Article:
Renewable Connections has submitted a planning application to North Northamptonshire Council (NNC) for a solar farm up to 26MW on land to the south of B570 Gipsy Lane, Irchester, Wellingborough. The planning application can be viewed at:
If you would like to comment on the planning application, you can do so directly on NNC’s website using the reference no. above.
Should planning permission be granted, the project will generate enough renewable energy to power up to 7,500 homes and to displace up to 13,000 tonnes of CO2 every year. This is equivalent to the CO2 emissions of around 9,700 petrol or diesel cars.
Prior to submission of the planning application, Renewable Connections held an online community consultation event. The slides presented can be viewed using the link below.
29,700 megawatt hours supplied each year
Equivalent annual energy needs of up to 7,300 homes
24 hectares of land enhanced for native wildlife
13,000 tonnes of CO2 saved annually
The London Road Solar Farm site and surrounding areas are predominantly rural in nature. The site was historically worked for Ironstone before being decommissioned in the 1940s and is now fully restored for agricultural use. The site is located 150m from the western edge of the village Of Irchester, to the southeast of Wellingborough, and to the immediate south of Little Irchester Country Park. The site is bounded to the north by B570 Gipsy Lane, and to the west by A509 London Road. The eastern boundary is formed of native hedgerow, beyond which is agricultural land. The southern hedgerow boundary separates the site from the farmland of Wollaston Lodge.
Access to the site is via an existing field gate on the western boundary of the site off the A509. There is also an access point located alongside the northern boundary.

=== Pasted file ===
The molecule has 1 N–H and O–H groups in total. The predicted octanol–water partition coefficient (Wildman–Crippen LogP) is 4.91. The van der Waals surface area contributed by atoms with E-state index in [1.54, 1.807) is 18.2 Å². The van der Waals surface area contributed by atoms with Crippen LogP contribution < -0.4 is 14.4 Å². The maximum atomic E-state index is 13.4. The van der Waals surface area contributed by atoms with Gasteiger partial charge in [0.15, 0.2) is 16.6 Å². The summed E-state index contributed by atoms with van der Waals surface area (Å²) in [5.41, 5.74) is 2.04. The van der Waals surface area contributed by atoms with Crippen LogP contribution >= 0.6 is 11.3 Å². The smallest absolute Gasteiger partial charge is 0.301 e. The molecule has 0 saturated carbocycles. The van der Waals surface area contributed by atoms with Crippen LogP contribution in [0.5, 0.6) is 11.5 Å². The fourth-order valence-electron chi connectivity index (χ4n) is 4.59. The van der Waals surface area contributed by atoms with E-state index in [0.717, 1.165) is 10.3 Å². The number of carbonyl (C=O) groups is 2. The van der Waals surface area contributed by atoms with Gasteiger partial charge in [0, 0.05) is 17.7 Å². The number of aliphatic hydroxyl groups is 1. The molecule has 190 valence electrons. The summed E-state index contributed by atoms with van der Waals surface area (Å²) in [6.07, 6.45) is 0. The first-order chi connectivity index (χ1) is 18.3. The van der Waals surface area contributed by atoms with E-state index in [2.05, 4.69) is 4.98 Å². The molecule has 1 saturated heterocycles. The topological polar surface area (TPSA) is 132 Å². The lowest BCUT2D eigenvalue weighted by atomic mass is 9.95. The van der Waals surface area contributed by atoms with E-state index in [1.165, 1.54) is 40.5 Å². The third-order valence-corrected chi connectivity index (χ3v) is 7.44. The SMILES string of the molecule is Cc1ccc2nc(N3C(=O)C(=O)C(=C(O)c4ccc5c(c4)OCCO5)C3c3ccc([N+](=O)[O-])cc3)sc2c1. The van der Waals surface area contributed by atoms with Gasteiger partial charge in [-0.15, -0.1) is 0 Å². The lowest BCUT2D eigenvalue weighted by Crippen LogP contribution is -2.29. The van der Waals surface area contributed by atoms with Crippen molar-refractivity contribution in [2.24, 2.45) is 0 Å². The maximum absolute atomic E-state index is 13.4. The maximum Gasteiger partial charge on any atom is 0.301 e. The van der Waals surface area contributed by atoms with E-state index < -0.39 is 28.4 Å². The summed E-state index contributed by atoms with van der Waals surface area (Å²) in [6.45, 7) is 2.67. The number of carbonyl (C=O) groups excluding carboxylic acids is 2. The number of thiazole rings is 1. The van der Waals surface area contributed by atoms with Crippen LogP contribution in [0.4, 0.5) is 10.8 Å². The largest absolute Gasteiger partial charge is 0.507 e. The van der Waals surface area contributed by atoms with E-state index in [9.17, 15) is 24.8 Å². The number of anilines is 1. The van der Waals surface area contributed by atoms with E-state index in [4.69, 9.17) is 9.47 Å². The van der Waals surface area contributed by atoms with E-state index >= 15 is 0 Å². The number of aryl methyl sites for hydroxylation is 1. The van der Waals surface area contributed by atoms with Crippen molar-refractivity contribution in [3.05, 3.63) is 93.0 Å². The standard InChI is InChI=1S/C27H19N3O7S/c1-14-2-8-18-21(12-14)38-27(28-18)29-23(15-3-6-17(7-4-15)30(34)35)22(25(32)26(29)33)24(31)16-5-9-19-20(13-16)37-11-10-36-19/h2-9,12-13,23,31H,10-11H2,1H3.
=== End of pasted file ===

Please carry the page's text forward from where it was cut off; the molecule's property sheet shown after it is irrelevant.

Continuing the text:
Only two thirds of the site is proposed to be used for solar farm equipment, with the remaining third being retained for ecological enhancement including wildflower meadow planting.
The location and layout of the solar farm has been informed by extensive environmental assessment work in consultation with NNC.
Once installed, the proposed solar farm will have an export capacity of up to 26MW and will be operational for a period of up to 40 years. At the end of this 40-year term, the solar farm will be fully decommissioned and removed from the site with equipment re-used and recycled where possible. The site will then return to its current agricultural use, with the benefit of improved soil health and biodiversity as a result of the 40-year fallow period.
The proposed solar farm will connect to Wellingborough substation via existing powerlines and underground cabling, so no new pylons will be required as a result of this development.
We are proposing to use a “tracking” solar panel system on this site. These types of panels are able to track the movement of the sun during the day by tilting on a fixed axis in order to maintain the optimum angle of incidence. This will mean that the solar farm will generate a higher output than a fixed solar panel system over the same period, increasing the amount of renewable energy which can be produced by this solar farm. As a result, the tracking solar panels will be installed in rows along a north / south orientation in order to allow the panels to tilt as the sun moves from east to west during the day.
The total height of the solar panels will be no more than 3m above the ground, with a gap of at least 0.5m above the ground at a minimum.
Small electric cabins will be located amongst the panels and these will be accessed by a network of crushed stone track which will run through the site. All of the panels will be surrounded by a deer fencing to protect the equipment from large animals entering the site. CCTV cameras will be located periodically around the site perimeter for security.